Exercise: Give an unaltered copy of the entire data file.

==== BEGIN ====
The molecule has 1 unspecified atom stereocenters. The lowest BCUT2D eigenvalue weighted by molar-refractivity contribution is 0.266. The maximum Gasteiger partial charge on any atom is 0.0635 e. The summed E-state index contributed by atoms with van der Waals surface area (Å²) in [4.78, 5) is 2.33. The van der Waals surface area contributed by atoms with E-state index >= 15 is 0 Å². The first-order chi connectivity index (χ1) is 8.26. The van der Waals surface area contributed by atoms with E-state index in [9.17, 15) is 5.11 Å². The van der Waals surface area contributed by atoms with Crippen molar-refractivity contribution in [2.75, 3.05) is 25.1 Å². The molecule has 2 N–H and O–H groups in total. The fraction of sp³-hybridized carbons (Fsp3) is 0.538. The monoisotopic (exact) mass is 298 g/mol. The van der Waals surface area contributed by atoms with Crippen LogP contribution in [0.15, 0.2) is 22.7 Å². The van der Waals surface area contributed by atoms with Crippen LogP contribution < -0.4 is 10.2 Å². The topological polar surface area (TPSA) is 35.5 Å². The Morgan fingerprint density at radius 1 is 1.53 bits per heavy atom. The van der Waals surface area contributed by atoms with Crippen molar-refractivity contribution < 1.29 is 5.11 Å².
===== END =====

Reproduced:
The molecule has 1 unspecified atom stereocenters. The lowest BCUT2D eigenvalue weighted by molar-refractivity contribution is 0.266. The maximum Gasteiger partial charge on any atom is 0.0635 e. The summed E-state index contributed by atoms with van der Waals surface area (Å²) in [4.78, 5) is 2.33. The van der Waals surface area contributed by atoms with E-state index >= 15 is 0 Å². The first-order chi connectivity index (χ1) is 8.26. The van der Waals surface area contributed by atoms with E-state index in [9.17, 15) is 5.11 Å². The van der Waals surface area contributed by atoms with Crippen molar-refractivity contribution in [2.75, 3.05) is 25.1 Å². The molecule has 2 N–H and O–H groups in total. The fraction of sp³-hybridized carbons (Fsp3) is 0.538. The monoisotopic (exact) mass is 298 g/mol. The van der Waals surface area contributed by atoms with Crippen LogP contribution in [0.15, 0.2) is 22.7 Å². The van der Waals surface area contributed by atoms with Crippen LogP contribution < -0.4 is 10.2 Å². The topological polar surface area (TPSA) is 35.5 Å². The Morgan fingerprint density at radius 1 is 1.53 bits per heavy atom. The van der Waals surface area contributed by atoms with Crippen molar-refractivity contribution < 1.29 is 5.11 Å².